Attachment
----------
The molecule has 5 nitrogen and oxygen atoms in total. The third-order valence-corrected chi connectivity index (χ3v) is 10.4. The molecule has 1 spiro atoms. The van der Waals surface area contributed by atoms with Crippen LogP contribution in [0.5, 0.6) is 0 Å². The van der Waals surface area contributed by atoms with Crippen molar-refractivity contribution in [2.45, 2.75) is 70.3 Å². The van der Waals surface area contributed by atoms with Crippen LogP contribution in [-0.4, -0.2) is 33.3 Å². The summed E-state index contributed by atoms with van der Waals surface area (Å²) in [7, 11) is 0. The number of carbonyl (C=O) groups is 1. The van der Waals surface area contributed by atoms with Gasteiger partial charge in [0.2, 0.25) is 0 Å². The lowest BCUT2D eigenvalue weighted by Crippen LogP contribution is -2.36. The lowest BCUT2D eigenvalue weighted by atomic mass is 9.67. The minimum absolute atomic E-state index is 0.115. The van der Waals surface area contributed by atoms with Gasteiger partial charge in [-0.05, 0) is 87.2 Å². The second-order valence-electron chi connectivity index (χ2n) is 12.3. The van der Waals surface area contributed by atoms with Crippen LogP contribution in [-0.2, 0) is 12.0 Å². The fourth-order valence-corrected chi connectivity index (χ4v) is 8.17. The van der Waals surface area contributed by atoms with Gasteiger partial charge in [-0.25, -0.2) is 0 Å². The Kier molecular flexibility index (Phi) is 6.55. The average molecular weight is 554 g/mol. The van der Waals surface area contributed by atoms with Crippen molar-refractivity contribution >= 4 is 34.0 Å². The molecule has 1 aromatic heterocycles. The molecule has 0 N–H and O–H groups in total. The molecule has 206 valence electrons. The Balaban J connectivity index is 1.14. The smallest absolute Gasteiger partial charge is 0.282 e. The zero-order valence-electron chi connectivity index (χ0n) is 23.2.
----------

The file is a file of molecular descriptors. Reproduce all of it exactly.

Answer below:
The molecule has 5 nitrogen and oxygen atoms in total. The third-order valence-corrected chi connectivity index (χ3v) is 10.4. The molecule has 1 spiro atoms. The van der Waals surface area contributed by atoms with Crippen LogP contribution in [0.5, 0.6) is 0 Å². The van der Waals surface area contributed by atoms with Crippen molar-refractivity contribution in [2.45, 2.75) is 70.3 Å². The van der Waals surface area contributed by atoms with Crippen LogP contribution in [-0.4, -0.2) is 33.3 Å². The summed E-state index contributed by atoms with van der Waals surface area (Å²) in [7, 11) is 0. The number of carbonyl (C=O) groups is 1. The van der Waals surface area contributed by atoms with Gasteiger partial charge in [0.2, 0.25) is 0 Å². The lowest BCUT2D eigenvalue weighted by Crippen LogP contribution is -2.36. The lowest BCUT2D eigenvalue weighted by atomic mass is 9.67. The minimum absolute atomic E-state index is 0.115. The van der Waals surface area contributed by atoms with Gasteiger partial charge in [-0.05, 0) is 87.2 Å². The second-order valence-electron chi connectivity index (χ2n) is 12.3. The van der Waals surface area contributed by atoms with Crippen LogP contribution in [-0.2, 0) is 12.0 Å². The fourth-order valence-corrected chi connectivity index (χ4v) is 8.17. The van der Waals surface area contributed by atoms with Gasteiger partial charge in [-0.25, -0.2) is 0 Å². The Kier molecular flexibility index (Phi) is 6.55. The average molecular weight is 554 g/mol. The van der Waals surface area contributed by atoms with Crippen molar-refractivity contribution >= 4 is 34.0 Å². The molecule has 1 aromatic heterocycles. The molecule has 0 N–H and O–H groups in total. The molecule has 206 valence electrons. The Balaban J connectivity index is 1.14. The smallest absolute Gasteiger partial charge is 0.282 e. The zero-order valence-electron chi connectivity index (χ0n) is 23.2.